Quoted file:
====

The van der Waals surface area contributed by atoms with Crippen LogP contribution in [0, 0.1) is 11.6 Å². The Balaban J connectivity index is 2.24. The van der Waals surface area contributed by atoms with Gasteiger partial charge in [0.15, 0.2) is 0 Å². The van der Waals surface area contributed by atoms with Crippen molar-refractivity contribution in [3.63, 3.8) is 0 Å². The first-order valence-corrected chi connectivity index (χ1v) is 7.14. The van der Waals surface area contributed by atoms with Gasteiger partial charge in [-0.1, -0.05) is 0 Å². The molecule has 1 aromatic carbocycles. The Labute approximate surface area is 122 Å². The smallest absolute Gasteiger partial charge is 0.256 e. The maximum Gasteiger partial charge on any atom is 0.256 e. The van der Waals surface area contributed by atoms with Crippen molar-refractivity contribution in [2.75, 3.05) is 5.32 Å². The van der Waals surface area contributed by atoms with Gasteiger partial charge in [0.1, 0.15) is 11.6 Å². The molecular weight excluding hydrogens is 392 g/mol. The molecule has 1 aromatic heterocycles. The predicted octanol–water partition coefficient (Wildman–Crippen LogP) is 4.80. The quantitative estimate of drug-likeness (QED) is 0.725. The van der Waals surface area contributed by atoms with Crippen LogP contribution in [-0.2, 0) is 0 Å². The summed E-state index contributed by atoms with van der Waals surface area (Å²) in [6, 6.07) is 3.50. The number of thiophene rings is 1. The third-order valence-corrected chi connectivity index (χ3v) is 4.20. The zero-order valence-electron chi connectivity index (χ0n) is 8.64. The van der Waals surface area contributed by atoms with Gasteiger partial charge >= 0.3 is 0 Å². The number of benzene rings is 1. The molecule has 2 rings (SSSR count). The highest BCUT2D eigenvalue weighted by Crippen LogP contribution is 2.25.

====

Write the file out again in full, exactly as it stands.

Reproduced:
The van der Waals surface area contributed by atoms with Crippen LogP contribution in [0, 0.1) is 11.6 Å². The Balaban J connectivity index is 2.24. The van der Waals surface area contributed by atoms with Gasteiger partial charge in [0.15, 0.2) is 0 Å². The van der Waals surface area contributed by atoms with Crippen molar-refractivity contribution in [3.63, 3.8) is 0 Å². The first-order valence-corrected chi connectivity index (χ1v) is 7.14. The van der Waals surface area contributed by atoms with Gasteiger partial charge in [-0.1, -0.05) is 0 Å². The molecule has 1 aromatic carbocycles. The Labute approximate surface area is 122 Å². The smallest absolute Gasteiger partial charge is 0.256 e. The maximum Gasteiger partial charge on any atom is 0.256 e. The van der Waals surface area contributed by atoms with Crippen molar-refractivity contribution in [2.75, 3.05) is 5.32 Å². The van der Waals surface area contributed by atoms with Gasteiger partial charge in [0.1, 0.15) is 11.6 Å². The molecular weight excluding hydrogens is 392 g/mol. The molecule has 1 aromatic heterocycles. The predicted octanol–water partition coefficient (Wildman–Crippen LogP) is 4.80. The quantitative estimate of drug-likeness (QED) is 0.725. The van der Waals surface area contributed by atoms with Crippen LogP contribution in [-0.2, 0) is 0 Å². The summed E-state index contributed by atoms with van der Waals surface area (Å²) in [6, 6.07) is 3.50. The number of thiophene rings is 1. The third-order valence-corrected chi connectivity index (χ3v) is 4.20. The zero-order valence-electron chi connectivity index (χ0n) is 8.64. The van der Waals surface area contributed by atoms with Gasteiger partial charge >= 0.3 is 0 Å². The number of benzene rings is 1. The molecule has 2 rings (SSSR count). The highest BCUT2D eigenvalue weighted by Crippen LogP contribution is 2.25.